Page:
An Airplane In Every Garage


By then Vidal already had some experience with such a vehicle. In August, 1936, a test pilot named John Ray landed an odd-looking craft in a small park near the bureau’s downtown Washington offices. The large lunch-hour crowd that assembled saw a wingless, lozenge-shaped machine with a gigantic overhead rotor and a propeller on its nose. It was an autogyro, a precursor of the helicopter. Although it could not rise straight up and down or hover motionless, it required a fraction of a conventional airplane’s takeoff and landing space. What lifted the machine onto the front pages of newspapers, however, was that it was half automobile. It could be driven on the road as well as flown through the air. Its pilot-driver could transfer power from his propeller and rotor to his single rear drive wheel just by throwing a clutch.


Ray climbed out of the aircraft’s diminutive cabin, folded the overhead rotor blades back along the craft’s black and orange fuselage, returned to his cockpit, and drove the autogyro around to the front of the Commerce Department building on Pennsylvania Avenue. There Vidal shook his hand and accepted the machine on behalf of the government. Ray then motored off through the midday traffic to the Mall where he unfolded the overhead rotor and took off for nearby Boiling Field. A little later he provided an unplanned encore to an already impressive performance. Cruising over the capital area, Ray saw the oil pressure suddenly drop. He scanned the ground for a lightly traveled road; spotting one, he rotored down, landed, and drove off to find a gas station. There he discovered he was simply low on oil. He topped off his supply and once again took to the air, completing his trip without further incident.

Surely such a combination flying-driving vehicle fulfilled O the dream of wings for everyman. But in fact neither Vidal’s autogyro nor any of the subsequent air-road vehicles, including Waldo Waterman’s “Arrowbile,” found a market, let alone triggered the expected travel revolution. The trouble was that the air-road hybrids got along fairly well in two very different environments but were outperformed by specialized vehicles in each. The weight of clutches, transmissions, brakes, lights, and other highway equipment inevitably compromised their flying performance, while on the ground their light bodies rendered them vulnerable and their wheels, built small to cut down on weight and air resistance aloft, limited driving speeds. A Ford sedan could idle along at fifty miles per hour, but Vidal’s autogyro cruised at only twenty-five. And the Ford’s interior was a virtual living room compared with the autogyro’s cramped cabin.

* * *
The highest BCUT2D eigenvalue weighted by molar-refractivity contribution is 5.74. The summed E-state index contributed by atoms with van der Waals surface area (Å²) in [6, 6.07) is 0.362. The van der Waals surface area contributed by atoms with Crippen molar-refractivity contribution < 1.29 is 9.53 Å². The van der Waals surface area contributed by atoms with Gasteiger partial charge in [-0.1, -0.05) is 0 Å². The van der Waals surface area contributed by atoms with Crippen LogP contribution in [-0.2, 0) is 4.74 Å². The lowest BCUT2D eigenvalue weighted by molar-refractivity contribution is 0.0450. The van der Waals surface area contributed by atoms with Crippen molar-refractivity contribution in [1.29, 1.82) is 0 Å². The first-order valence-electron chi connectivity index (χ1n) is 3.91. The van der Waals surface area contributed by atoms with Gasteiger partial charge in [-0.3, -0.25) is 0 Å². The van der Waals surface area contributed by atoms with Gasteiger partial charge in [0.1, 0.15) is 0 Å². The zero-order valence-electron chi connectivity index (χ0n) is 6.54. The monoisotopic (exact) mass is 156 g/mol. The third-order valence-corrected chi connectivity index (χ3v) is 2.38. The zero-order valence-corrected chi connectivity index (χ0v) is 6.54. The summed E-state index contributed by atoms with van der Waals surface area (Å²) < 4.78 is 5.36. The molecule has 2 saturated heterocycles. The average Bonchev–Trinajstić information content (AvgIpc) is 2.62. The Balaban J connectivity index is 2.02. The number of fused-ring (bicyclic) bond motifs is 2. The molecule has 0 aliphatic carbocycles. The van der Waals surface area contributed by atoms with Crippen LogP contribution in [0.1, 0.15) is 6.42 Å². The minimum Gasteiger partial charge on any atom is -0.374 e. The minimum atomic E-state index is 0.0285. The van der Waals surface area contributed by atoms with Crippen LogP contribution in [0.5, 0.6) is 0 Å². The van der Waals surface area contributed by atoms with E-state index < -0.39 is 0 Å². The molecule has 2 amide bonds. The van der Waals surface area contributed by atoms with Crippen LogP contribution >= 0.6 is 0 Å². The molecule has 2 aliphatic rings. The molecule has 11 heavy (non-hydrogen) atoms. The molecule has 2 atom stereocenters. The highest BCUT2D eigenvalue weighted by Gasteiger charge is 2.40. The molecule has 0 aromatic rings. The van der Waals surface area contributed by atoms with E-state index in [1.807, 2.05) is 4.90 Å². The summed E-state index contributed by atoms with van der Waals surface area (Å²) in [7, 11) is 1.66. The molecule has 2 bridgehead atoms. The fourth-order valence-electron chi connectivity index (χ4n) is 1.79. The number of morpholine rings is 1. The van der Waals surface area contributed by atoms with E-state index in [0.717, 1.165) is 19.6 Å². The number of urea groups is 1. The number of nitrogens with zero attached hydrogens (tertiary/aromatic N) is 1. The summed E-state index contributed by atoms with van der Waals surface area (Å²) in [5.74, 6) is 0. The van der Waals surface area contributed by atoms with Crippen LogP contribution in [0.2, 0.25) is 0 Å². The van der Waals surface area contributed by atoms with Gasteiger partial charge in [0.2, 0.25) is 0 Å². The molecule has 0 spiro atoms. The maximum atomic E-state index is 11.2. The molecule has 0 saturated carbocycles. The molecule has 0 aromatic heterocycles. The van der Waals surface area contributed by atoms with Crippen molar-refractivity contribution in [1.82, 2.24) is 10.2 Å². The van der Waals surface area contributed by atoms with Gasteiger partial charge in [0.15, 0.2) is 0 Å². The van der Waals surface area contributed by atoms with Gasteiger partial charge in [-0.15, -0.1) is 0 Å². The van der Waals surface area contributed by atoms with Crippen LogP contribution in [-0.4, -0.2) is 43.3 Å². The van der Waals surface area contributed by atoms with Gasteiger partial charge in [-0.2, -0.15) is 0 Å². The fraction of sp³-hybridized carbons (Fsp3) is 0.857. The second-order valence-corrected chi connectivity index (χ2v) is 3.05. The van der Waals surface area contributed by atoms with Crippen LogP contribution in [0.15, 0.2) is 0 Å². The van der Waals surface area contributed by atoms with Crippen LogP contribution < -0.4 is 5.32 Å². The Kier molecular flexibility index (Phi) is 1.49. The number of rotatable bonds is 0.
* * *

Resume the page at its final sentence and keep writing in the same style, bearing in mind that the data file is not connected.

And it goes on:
With the autogyro’s delivery, Vidal’s safety-plane program came to an ambiguous end. Vidal himself continued to believe in it, although, harried by four years of criticism of his “all-mental” programs, he resigned from government in 1937 to experiment with molded-wood techniques for small-plane production. Although the poor man’s plane would continue to elude him, Vidal maintained his association with aviation, as a corporate director and consultant, until his death in 1969.

Neither the federal government nor the country’s most successful automobile maker had managed to put an airplane in every garage, yet Americans still clung to the dream. During the war years, in fact, personal flying machines were discussed as if their appearance were imminent. The question “What and when will Mr. and Mrs. John Q. Public be flying after the war” generated national debate, and a good many people found the answer in the recently perfected helicopter. A film produced by the Sikorsky Helicopter Company and shown at the Museum of Modern Art in New York’s popular “Airways for Peace” exhibition of 1943, suggested that its viewers soon would be hopping off from city roofs in this new “Poor Man’s Pegasus.” One wartime poll indicated that as many as 85 per cent of Air Force pilots planned to own planes in peacetime. Of the readers surveyed by Women’s Home Companion , 39 per cent planned to take flying lessons; the postwar sky would be egalitarian. According to yet another study, 43.5 per cent of professional and business people expected to own a plane. And if one believed a comprehensive study made by the Saturday Evening Post in 1945, between three and fifteen million personal planes would be buzzing overhead after the war. Although a Civil Aeronautics Administration report published the same year as the Post study was less sanguine, predicting that by the end of the first peacetime decade the number of personal planes would be anywhere from four hundred thousand to two million, it is no wonder that one out of every three new car dealers was reported planning to sell airplanes in the dawning air age.